They are now testing all blood donations for COVID-19 antibodies. and those who test positive can help struggling coronavirus patients.
“The other thing we are hoping for is that those who test positive will consider donating convalescent plasma. Convalescent plasma is a treatment that doctors are using to treat COVID-19 patients right now,” said Christy Peters with the American Red Cross.
The Red Cross started collecting convalescent plasma from recovered patients back in April at select donation centers. Now, any blood donation made at any blood drive or donation center can make a difference.
“If that secondary test comes back positive, that means we can use your normal blood donation to provide convalescent plasma to a patient in need,” said Peters.
Ron Baumberger of Painesville Township donated his plasma after he recovered from COVID-19 back in May.
“It’s something we can do to help someone else. Donating blood is pretty effortless. It’s like getting your haircut. You are in a chair and someone else is doing the work for you,” said Baumberger.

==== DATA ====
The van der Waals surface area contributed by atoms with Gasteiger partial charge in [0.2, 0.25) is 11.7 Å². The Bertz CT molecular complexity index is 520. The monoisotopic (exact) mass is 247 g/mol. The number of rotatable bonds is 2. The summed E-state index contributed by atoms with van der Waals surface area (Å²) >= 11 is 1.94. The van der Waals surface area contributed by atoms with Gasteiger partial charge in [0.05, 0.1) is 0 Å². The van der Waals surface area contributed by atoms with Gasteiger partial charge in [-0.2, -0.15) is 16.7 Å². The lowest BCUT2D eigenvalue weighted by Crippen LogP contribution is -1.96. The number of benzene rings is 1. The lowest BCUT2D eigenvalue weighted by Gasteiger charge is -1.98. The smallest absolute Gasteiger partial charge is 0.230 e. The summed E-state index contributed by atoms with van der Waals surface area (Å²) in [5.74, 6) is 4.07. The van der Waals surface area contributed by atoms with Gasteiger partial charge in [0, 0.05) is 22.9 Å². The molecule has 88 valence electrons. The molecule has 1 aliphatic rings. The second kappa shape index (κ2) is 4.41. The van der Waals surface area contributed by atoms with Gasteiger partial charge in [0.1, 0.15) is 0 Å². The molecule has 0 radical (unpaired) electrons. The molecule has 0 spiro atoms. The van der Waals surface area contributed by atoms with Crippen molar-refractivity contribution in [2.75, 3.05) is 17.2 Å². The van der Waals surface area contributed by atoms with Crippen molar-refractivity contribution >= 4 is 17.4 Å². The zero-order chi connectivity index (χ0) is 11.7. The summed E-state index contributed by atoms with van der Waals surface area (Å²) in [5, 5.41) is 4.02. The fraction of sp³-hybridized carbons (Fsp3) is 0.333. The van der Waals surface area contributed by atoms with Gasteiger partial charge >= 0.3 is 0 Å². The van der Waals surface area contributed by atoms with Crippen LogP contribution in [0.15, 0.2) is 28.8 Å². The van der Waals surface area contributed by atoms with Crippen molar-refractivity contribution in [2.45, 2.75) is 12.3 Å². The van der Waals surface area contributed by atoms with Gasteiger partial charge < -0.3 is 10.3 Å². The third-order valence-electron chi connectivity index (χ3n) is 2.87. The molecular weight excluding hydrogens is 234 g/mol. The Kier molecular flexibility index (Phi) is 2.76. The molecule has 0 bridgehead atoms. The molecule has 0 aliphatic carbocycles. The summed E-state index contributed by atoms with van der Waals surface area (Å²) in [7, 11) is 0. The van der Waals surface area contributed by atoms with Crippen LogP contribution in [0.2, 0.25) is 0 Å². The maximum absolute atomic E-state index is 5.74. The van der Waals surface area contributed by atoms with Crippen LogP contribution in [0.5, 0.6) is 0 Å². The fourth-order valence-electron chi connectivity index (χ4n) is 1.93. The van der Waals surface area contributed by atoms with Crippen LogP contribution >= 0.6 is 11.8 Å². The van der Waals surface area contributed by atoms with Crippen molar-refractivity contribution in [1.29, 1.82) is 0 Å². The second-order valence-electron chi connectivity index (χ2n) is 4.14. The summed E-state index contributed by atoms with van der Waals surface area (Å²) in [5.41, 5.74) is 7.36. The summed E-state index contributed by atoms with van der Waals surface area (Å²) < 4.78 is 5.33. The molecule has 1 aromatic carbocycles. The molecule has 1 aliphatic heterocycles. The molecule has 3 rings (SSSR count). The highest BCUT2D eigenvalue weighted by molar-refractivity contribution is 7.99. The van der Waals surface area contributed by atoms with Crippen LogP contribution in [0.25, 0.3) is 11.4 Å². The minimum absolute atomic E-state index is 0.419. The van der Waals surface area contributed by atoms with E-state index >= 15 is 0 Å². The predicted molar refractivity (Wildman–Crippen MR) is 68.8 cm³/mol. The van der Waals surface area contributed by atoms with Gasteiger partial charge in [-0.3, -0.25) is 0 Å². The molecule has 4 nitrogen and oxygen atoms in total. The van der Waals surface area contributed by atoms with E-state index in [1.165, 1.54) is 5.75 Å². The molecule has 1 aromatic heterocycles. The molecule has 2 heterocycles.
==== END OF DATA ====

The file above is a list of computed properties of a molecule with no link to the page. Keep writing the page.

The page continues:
Baumberger says donating blood can also give people peace of mind.
His wife Elinor got sick back in January.
“She wanted to give blood to see if she tested positive for the antibodies. And she was positive,” said Baumberger.
Results are typically available in one to two weeks.
The Red Cross adds that the antibodies test is not a diagnostic one that would confirm infection or immunity.
“We’ve seen our numbers to be consistent with the national average of two percent testing positive,” said Peters.
And now, donors can track their blood and convalescent plasma donations through the American Red Cross app.
“I just found out in the last couple days that my plasma was used on a patient in Beckley, West Virginia,” said Baumberger.
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